Looking behind the blue plaque
Words by Jake Russell
We tour a Holland Park house that has been a literary and artistic centre for over a century.
23 Campden Hill Square is a house with a secret history. Stand outside and you will notice a blue plaque recording that the war poet Siegfried Sassoon lived here. But Sassoon is just one of the many artistic figures connected with this unique property.
The first of these figures is J.M. Barrie, playwright, novelist and creator of Peter Pan. This story was inspired by the Llewelyn Davies family, whose children Barrie befriended while out walking in Kensington Gardens. In fact, the characters of the Darling children and the Lost Boys drew on the five Llewelyn Davies sons: George, Jack, Peter, Michael and Nico.
In 1904, these characters were introduced to the world in the play, Peter Pan, which was a runaway success in London theatres. At that point the family lived at Kensington Park Gardens in Notting Hill, but after the death of the father Arthur in 1907, they relocated to Campden Hill Square. Soon Barrie was providing the family with financial support, and when their mother, Sylvia, died in 1910, he became the children’s legal guardian as well. During this period he also adapted his famous play into the beloved novel Peter and Wendy (1911).
Barrie continued to support the five children until they became adults. They remained at Campden Hill Square throughout their youth, with Barrie regularly visiting the house. Even when the family left the property, they remained fond of the area, with youngest son Nico living next door at No.22 during the 1930s.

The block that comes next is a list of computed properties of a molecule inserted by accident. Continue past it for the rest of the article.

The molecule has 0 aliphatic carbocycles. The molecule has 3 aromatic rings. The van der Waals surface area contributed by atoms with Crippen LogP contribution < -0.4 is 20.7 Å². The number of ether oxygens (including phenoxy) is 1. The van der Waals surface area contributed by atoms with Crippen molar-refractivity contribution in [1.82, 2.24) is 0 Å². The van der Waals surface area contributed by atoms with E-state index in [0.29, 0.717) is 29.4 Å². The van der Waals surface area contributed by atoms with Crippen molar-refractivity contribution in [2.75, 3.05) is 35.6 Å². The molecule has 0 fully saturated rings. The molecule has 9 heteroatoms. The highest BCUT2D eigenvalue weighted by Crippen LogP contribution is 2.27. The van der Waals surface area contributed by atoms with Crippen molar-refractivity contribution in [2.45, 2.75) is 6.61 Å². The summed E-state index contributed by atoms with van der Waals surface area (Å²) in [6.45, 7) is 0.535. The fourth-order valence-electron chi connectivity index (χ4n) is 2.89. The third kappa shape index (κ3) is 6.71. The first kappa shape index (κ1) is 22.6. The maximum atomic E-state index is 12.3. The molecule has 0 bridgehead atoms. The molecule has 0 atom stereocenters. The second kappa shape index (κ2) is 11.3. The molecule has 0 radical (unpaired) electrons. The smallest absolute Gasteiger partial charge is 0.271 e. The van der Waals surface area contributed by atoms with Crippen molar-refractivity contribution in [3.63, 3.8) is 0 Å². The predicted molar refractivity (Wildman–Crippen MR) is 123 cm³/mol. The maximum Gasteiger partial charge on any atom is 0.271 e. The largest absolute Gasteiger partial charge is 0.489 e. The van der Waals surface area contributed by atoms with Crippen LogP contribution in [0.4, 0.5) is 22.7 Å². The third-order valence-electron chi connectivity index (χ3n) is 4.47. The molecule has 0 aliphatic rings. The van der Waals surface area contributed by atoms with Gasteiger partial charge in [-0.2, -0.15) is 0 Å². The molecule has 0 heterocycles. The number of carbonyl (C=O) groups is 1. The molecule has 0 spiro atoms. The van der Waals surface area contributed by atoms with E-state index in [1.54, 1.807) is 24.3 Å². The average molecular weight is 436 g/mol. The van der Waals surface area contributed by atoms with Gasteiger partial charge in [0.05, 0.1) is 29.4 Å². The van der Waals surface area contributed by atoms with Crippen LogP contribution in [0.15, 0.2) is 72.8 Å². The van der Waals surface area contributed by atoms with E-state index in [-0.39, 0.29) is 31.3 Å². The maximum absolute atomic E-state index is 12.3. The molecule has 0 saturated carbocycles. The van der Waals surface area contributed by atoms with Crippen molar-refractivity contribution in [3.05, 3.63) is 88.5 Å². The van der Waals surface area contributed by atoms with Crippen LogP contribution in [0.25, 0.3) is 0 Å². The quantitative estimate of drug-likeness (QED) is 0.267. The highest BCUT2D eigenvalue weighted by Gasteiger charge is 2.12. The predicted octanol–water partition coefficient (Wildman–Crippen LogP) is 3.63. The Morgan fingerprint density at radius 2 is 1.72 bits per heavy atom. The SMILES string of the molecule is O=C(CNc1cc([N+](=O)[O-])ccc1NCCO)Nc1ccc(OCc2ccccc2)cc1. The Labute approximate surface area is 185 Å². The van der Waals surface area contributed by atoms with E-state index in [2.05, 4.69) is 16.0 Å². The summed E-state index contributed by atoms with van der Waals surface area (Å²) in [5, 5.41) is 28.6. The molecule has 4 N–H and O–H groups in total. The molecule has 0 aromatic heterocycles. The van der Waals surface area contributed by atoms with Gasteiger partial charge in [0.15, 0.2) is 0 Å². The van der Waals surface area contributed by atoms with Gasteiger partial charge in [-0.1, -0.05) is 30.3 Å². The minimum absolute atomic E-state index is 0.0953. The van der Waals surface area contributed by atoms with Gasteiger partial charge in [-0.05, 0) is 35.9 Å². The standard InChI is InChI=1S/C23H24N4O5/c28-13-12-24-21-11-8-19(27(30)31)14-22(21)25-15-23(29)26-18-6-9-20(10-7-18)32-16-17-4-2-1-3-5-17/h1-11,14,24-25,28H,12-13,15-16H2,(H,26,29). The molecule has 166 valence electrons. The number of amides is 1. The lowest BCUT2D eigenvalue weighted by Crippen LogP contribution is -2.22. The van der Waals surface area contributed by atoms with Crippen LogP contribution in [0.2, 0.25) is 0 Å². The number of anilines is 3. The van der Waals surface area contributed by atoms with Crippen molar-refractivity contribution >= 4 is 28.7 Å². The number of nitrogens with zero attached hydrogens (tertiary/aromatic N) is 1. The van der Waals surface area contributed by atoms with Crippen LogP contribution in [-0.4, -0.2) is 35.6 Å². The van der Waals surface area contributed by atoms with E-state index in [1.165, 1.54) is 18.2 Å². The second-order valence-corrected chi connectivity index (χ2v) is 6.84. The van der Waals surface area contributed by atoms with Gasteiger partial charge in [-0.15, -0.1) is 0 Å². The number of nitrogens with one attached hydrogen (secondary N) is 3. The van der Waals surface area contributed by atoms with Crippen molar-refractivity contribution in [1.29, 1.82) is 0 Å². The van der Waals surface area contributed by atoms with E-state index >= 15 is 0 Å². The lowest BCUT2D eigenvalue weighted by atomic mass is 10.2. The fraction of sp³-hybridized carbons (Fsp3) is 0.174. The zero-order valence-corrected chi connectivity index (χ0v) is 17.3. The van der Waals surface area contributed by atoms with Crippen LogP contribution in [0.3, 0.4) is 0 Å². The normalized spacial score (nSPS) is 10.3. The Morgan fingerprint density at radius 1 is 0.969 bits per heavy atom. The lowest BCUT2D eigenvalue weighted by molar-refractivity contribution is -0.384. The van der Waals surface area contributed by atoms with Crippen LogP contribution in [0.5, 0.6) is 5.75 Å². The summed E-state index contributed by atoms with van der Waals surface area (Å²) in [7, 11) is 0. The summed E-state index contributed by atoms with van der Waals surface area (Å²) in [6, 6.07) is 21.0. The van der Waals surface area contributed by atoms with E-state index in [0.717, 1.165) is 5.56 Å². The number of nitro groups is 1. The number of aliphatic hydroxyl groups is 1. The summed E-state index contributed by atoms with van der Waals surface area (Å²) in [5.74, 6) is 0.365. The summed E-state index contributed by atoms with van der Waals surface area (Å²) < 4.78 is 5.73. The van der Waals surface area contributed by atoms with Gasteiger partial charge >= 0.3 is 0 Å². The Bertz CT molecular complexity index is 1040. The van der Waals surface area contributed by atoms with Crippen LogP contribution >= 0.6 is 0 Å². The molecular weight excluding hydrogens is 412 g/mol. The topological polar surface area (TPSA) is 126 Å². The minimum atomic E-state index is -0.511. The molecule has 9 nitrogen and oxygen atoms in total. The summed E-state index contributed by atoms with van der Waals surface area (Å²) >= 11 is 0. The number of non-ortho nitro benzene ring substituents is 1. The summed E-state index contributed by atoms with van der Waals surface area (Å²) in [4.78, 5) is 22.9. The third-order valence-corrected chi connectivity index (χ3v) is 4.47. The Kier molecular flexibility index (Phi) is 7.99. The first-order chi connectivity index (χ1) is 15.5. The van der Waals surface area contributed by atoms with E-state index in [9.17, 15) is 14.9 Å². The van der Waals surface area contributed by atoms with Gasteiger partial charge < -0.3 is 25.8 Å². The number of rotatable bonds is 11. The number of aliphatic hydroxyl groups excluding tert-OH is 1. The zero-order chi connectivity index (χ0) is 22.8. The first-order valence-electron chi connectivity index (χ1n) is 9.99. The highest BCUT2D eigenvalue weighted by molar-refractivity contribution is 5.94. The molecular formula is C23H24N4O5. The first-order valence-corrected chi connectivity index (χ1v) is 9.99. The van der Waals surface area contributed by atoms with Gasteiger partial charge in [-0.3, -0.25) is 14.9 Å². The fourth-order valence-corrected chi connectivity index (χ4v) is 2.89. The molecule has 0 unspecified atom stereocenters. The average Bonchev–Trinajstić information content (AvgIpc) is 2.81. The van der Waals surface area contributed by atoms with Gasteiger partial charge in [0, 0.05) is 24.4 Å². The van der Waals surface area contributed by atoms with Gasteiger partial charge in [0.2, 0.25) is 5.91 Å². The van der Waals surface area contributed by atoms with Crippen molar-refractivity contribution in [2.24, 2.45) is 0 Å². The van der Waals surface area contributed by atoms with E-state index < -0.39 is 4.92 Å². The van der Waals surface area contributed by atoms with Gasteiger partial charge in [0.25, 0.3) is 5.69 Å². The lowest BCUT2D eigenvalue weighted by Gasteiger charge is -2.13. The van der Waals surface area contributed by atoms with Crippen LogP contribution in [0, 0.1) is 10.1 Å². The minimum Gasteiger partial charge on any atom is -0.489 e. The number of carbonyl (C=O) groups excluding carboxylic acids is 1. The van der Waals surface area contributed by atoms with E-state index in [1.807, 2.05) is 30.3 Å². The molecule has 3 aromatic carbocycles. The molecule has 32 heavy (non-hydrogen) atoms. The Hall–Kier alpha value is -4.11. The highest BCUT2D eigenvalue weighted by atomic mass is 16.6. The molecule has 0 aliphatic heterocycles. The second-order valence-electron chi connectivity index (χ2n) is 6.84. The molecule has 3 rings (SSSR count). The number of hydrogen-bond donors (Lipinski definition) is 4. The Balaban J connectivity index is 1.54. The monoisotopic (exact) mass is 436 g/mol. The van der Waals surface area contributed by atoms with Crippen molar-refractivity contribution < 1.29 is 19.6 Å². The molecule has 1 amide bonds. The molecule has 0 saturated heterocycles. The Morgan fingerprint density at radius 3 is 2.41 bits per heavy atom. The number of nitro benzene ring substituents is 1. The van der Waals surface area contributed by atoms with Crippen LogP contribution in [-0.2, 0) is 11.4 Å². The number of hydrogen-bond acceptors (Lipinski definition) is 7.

In 1920 the house was bought by the artist Harold Speed, a successful portrait painter known for capturing many of the period’s eminent men and women. Speed also painted romantic landscapes and mythical subjects, as well as writing handbooks on practical methods of painting. He was the person responsible for the impressive studio that now extends from the back of the house, with the words ‘Beauty truth and love are one’ embossed above the architrave.
Speed was also responsible for the house’s second literary link. Soon after acquiring 23 Campden Hill Square, he began taking in lodgers, and from 1925 onwards Siegfried Sassoon occupied one of the upstairs rooms. By this point Sassoon was a well-known poet, but his most celebrated work dated from the First World War. While living at Campden Hill, he began to experiment with novels, creating fictional accounts of his idyllic childhood in Kent, and his traumatic experiences on the Western Front.
Sassoon was so nervous about this change of genre that he insisted his first novel, Memoirs of a Fox-Hunting Man (1928), was published anonymously. But the book was a critical and commercial success, while its sequel – Memoirs of an Infantry Officer (1930), also written at Campden Hill – was immediately recognised as a classical account of the war.
In 1932 Sassoon left the house, relocating to Wiltshire to marry and start a family. Campden Hill was his last address in London, while Harold Speed remained in the property until his death in 1957.
Its most recent owner was a successful newspaper editor, who likewise lived here for several decades. He was not only aware of the house’s artistic history, but also collected several of Speed’s paintings. In addition, with the framed front pages hung up throughout the property, recording pivotal moments in twentieth-century history, the owner left his own mark on the interior.
Walking round the property, it’s easy to imagine the famous playwright visiting his adopted family in the elegant drawing room, or the artist hard at work in the spacious studio, or the poet looking out from the top-floor rooms at the spectacular views of north-west London. Therefore, 23 Campden Hill Square offers not simply a home, but a chance to share in the capital’s rich cultural history.